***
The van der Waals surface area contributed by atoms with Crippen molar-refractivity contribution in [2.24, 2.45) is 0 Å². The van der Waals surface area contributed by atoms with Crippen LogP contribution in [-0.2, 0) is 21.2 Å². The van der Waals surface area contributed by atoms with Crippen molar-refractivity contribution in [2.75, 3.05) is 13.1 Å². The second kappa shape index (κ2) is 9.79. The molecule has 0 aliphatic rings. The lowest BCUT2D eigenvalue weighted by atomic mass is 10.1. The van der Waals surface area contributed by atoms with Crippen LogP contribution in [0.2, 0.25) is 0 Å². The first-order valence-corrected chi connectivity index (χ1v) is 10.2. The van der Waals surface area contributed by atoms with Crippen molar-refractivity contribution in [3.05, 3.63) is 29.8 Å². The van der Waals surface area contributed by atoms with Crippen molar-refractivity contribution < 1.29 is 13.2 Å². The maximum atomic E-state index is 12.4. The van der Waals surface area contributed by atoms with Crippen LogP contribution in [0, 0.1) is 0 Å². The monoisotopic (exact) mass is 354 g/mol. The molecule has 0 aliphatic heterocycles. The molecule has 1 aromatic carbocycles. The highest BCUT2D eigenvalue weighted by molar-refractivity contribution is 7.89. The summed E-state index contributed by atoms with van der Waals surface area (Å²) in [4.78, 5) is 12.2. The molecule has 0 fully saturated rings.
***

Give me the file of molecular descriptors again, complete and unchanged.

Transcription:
The van der Waals surface area contributed by atoms with Crippen molar-refractivity contribution in [2.24, 2.45) is 0 Å². The van der Waals surface area contributed by atoms with Crippen LogP contribution in [-0.2, 0) is 21.2 Å². The van der Waals surface area contributed by atoms with Crippen molar-refractivity contribution in [2.75, 3.05) is 13.1 Å². The second kappa shape index (κ2) is 9.79. The molecule has 0 aliphatic rings. The lowest BCUT2D eigenvalue weighted by atomic mass is 10.1. The van der Waals surface area contributed by atoms with Crippen LogP contribution in [0.2, 0.25) is 0 Å². The first-order valence-corrected chi connectivity index (χ1v) is 10.2. The van der Waals surface area contributed by atoms with Crippen molar-refractivity contribution in [3.05, 3.63) is 29.8 Å². The van der Waals surface area contributed by atoms with Crippen molar-refractivity contribution < 1.29 is 13.2 Å². The maximum atomic E-state index is 12.4. The van der Waals surface area contributed by atoms with Crippen LogP contribution in [0, 0.1) is 0 Å². The monoisotopic (exact) mass is 354 g/mol. The molecule has 0 aliphatic heterocycles. The molecule has 1 aromatic carbocycles. The highest BCUT2D eigenvalue weighted by molar-refractivity contribution is 7.89. The summed E-state index contributed by atoms with van der Waals surface area (Å²) in [4.78, 5) is 12.2. The molecule has 0 fully saturated rings.